The Institute of law and justice in Arab societies

The Normativity of Transnational Private Norms : An Overview

Bamdad SHAMS,

We live in a more globalized world in which the states lose their normative power for regulating transnational private relations1. The ultimate consequence of this is that the multinational corporations (MNCs) creating their own legal orders2, their own norms3 such as private standards and codes of conduct4 for their own behaviour (and their subcontractors worldwide)5. These ‘transnational private norms’6 are enforced through global supply chain relationships7 and monitored by third party agencies8. Legal positivism, however, turns a blind eye to norms outside of state law9, and we think that such a theoretical obstacle impedes progress in addressing global issues of the twenty-first century such as global poverty, environmental degradation, labour violations and climate change. Especially today, the MNCs truly act as ‘public’ legislators by laying down mandatory global rules on environmental protection and labour rights10. Their lawmaking power is broad enough to encompass areas covered by state laws11.

In this respect, several arguments can be put forward to reject the current state-centric approach to law in a post-Westphalian age. First of all, it is important to make a clear distinction between law and state (the state-monopoly on law-making12) because, from a historical perspective, law exists before States developed13. To give a simple example : the Mesopotamian legal system dates from about 2500 B.C14, whereas the emergence of the first sovereign states in Europe dates only from the sixteenth and seventeenth centuries15. Additionally, the fictitious link between law and state is a basic feature of Western European legal traditions16, which can be explained from the fact that law outside of the state would preclude the aspirations to justice and equity17. This would mean not only that states would protect individuals sufficiently and would secure their rights1818, but also that mutatis mutandis, only states would make law19.

However, this kind of assumption is more and more difficult to sustain, especially in a world in which state is not a monolithic entity empowered with a monopoly of coercion20. This raises the fundamental question of what is meant by the state21. Although traditional international legal theorists attempt to define state on the basis of socially constructed characteristics, such as ‘territory’, a ‘permanent population’, a ‘government’, and the ‘ability to enter into relations with other states’22, it would be incorrect to conclude that there is an objective definition of the state23. This is mainly because state is a social construction24, there are different types of states25, each with its own interest26 and behaviour27. From this starting point it is argued that states act like corporations, while corporations act like states28. Several examples can be given to illustrate this global trend. First of all, corporations provide public goods (e.g education, health care, infrastructure etc.)29 and protect people’s citizenship rights30. Secondly, states maximize their incomes through the marketization of their public services31 and through a massive privatization of their public sectors32. Thirdly, states make their legal systems more attractive to investors33, while MNCs make their legal systems more responsive to the needs of socially sensitive consumers34. These radical changes blur the distinctions between law and non-law, state and non-state, private and public, local and global.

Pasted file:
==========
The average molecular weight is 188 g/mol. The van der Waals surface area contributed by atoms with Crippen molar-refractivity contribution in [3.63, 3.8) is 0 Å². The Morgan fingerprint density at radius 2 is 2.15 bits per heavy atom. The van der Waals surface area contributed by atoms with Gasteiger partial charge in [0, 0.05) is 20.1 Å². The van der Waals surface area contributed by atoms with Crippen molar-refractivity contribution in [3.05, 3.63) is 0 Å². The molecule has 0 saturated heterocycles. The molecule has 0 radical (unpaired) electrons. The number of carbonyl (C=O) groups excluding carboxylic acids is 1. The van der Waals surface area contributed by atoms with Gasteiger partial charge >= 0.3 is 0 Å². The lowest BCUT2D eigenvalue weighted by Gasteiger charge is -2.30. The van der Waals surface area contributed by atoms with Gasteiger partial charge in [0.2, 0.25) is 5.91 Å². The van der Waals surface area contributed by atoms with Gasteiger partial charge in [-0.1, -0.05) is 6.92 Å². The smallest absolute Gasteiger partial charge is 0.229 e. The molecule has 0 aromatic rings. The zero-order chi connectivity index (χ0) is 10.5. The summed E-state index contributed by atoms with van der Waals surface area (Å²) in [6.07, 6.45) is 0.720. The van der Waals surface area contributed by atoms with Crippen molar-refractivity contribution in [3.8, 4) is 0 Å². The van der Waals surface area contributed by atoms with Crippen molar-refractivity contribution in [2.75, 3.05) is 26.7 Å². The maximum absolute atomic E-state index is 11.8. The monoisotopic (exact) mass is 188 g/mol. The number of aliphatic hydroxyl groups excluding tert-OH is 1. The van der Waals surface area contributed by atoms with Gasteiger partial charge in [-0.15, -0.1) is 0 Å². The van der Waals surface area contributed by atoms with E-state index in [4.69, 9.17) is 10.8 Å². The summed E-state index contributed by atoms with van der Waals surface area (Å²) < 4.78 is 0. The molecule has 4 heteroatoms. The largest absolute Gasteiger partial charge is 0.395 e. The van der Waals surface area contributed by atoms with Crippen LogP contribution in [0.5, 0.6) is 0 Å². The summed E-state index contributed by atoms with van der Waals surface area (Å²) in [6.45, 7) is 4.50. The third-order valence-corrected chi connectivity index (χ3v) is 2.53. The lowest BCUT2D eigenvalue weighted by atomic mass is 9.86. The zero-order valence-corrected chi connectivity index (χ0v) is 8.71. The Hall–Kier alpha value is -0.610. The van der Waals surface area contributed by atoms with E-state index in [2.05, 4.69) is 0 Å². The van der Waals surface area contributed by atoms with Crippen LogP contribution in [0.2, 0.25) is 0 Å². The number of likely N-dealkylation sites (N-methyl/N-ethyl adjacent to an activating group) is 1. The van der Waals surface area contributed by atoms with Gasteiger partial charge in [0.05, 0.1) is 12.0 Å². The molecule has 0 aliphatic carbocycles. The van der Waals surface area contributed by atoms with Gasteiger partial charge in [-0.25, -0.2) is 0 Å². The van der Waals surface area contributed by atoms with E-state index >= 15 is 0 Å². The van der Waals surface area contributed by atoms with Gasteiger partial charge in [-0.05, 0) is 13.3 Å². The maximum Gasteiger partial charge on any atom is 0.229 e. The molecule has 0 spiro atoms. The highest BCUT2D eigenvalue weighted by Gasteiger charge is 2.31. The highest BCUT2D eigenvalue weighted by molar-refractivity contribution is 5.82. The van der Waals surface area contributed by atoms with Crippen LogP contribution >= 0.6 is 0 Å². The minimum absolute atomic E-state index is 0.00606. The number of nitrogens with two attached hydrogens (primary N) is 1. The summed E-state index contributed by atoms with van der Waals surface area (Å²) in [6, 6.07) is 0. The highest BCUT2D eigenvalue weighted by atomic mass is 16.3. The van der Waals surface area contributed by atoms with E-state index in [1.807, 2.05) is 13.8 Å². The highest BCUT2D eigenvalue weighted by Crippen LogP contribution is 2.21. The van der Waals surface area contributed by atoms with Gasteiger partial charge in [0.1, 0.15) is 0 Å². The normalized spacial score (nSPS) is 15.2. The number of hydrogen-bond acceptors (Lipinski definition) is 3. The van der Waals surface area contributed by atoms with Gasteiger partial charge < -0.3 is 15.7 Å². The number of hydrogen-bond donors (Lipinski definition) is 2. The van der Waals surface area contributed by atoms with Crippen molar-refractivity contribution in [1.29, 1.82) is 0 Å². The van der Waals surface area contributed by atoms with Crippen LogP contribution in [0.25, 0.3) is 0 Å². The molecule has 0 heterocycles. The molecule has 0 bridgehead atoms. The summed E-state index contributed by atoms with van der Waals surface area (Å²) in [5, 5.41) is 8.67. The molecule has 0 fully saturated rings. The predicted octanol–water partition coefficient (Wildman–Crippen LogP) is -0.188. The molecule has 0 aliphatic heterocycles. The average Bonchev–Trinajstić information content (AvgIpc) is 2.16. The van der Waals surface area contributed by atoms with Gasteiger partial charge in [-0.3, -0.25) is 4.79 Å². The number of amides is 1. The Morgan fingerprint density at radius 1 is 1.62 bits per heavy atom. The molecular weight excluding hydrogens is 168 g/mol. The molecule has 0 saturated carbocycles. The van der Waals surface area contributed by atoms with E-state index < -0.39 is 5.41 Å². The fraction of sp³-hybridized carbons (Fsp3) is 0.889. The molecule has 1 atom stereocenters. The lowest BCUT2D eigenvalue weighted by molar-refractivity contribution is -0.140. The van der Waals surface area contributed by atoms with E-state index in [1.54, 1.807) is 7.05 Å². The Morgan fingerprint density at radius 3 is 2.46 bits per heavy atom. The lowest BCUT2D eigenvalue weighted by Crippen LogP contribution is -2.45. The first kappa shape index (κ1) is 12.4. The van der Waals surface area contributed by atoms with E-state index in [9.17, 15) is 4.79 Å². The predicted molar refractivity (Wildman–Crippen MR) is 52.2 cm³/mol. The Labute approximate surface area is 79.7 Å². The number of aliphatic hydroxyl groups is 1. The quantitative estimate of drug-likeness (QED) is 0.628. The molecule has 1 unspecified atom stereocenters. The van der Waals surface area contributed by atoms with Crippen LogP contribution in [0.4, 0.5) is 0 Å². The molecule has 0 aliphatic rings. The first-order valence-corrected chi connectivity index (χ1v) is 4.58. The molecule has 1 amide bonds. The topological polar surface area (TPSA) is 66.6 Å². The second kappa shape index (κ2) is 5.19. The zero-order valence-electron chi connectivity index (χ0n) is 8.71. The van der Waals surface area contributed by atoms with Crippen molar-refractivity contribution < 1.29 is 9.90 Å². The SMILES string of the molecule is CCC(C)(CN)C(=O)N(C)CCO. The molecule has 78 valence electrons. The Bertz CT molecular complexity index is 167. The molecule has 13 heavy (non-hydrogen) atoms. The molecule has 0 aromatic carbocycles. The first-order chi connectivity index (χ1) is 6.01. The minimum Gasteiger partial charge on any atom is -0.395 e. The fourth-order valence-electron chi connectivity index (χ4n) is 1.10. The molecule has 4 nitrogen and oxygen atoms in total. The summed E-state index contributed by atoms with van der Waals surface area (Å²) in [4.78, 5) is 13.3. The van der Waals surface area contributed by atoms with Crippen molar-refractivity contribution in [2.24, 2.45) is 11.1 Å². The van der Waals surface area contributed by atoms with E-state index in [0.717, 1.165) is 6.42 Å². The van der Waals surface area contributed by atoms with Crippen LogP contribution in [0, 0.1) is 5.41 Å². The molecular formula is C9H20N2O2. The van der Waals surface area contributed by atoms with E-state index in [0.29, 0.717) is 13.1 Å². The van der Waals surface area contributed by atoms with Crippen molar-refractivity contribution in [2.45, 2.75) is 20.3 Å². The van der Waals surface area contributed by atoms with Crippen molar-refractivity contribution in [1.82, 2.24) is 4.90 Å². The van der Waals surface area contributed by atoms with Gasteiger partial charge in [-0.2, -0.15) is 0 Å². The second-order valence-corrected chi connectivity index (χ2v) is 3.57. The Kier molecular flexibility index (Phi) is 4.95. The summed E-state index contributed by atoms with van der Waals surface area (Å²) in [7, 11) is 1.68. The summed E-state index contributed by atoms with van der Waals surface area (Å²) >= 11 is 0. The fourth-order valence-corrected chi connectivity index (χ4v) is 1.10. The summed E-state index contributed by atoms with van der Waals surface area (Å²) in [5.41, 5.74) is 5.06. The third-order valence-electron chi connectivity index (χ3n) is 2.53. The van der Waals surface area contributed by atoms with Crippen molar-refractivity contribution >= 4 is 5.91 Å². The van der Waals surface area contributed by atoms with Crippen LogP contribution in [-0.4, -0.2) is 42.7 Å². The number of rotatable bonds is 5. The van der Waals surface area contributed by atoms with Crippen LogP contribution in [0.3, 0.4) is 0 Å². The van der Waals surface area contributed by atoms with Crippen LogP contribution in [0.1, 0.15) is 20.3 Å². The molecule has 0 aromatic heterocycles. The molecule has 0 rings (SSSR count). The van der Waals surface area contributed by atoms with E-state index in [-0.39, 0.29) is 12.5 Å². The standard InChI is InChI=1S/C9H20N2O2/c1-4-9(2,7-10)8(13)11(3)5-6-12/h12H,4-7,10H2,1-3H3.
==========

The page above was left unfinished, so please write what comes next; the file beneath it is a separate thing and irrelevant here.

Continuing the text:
1 Dominique Bureau and Horatia Muir Watt, Droit international privé : Partie générale (Presses universitaires de France, 2014).

2 Jean-Philippe Robé, ‘L’entreprise en droit’ (1995) 29 Droit et Société 117.

3 Joost Pauwelyn, ‘Non-Traditional Patterns of Global Regulation : Is the WTO ‘Missing the Boat’ ?’ in Christian Joerges and Ernst-Ulrich Petersmann (eds), Constitutionalism, Multilevel Trade Governance and Social Regulation (Hart Publishing, 2006) 199.

4 Anna Backers, Enforcing Corporate Social Responsibility Codes: On Global Self-Regulation and National Private Law (Hart Publishing, 2015).

5 Robert O’Brien, ‘Workers and world order: the tentative transformation of the international union movement ’ (2000) 26.04 Review of International Studies 533.

6 This expression is used by Andreas Nölke, ‘Private norms in the Global Political Economy’ in Klaus -Gerd Giesen and Kees van der Pijl, Global Norms in the Twenty-First Century (Cambridge Scholars Press, 2006) 134.